As a more specific example, FIG. 13 depicts the use of a perforating gun 70, in a subsequent run into the well 200, for purposes of creating one or more sets 280 of perforation tunnels 280 between the tools 210 a and 210 b and the use of the perforating gun 70 for purposes of conveying another activation ball 274 downhole. In this regard, as depicted in FIG. 13, the activation ball 274 may be initially attached to the lower end of the perforating gun 70, as depicted by the dashed line in FIG. 13. At the end of the perforating operation that creates the corresponding set(s) 280 of perforation tunnels, the perforating gun 70 is controlled from the surface of the well 200 in a manner that causes the gun 270 to release of the activation ball 274. After being released, the activation ball 274 travels farther downhole to lodge in the seat that is formed by the element 218, as depicted in FIG. 14. Note that the gun may be used to convey an object 90 down the well in the previously described embodiments of the invention as well.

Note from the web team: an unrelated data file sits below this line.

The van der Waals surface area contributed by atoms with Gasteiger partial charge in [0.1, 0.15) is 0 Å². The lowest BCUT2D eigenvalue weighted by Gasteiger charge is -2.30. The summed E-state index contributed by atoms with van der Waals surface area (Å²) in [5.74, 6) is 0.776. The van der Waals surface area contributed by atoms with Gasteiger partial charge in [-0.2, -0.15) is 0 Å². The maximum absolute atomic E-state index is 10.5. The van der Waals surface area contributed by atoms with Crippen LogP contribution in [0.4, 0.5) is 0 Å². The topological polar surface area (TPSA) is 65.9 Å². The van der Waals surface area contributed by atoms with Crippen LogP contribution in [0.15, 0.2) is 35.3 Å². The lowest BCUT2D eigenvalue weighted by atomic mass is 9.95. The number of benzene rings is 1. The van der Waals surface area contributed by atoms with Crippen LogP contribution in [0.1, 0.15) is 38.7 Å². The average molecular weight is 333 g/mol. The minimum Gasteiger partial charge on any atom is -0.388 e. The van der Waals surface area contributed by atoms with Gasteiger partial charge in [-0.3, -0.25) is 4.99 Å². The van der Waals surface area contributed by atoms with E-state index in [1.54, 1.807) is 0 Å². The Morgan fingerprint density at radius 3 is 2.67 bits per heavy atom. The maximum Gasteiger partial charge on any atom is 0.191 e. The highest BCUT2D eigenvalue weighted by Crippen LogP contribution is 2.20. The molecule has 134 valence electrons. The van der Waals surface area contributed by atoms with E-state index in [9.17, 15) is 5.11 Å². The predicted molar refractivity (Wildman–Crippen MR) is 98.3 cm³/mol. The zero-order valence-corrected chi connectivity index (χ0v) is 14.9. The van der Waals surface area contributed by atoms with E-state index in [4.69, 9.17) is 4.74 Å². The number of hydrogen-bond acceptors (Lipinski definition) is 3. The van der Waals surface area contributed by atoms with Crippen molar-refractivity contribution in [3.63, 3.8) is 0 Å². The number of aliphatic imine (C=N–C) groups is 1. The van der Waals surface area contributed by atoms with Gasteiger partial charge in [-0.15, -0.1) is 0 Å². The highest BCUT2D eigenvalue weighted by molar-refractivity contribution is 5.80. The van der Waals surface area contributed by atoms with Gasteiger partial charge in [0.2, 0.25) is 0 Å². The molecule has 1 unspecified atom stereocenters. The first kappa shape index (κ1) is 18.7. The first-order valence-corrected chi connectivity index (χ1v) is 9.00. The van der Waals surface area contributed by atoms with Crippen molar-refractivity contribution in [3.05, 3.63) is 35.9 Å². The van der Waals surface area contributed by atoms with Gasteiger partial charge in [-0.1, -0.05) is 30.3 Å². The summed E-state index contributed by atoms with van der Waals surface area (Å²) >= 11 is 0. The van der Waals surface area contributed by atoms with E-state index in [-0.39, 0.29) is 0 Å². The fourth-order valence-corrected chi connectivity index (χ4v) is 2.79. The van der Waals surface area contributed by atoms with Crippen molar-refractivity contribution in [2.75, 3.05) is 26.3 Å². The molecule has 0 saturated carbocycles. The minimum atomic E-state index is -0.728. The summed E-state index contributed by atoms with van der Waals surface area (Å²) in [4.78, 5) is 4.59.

Referring to FIG. 14, due to the lodging of the activation ball 274 in the seat created by the seat forming element 218, another fluid tight barrier in the tubing string 20 is created to allow a stimulation operation to be performed uphole of the ball 274. In this manner, as depicted in FIG. 14, a fracturing or acidizing operation, for example, may be performed to form one or more stimulated regions 300 in the formation. The other stages (such as the stage 30 b) may be stimulated in a similar manner, in accordance with the various potential embodiments of the invention.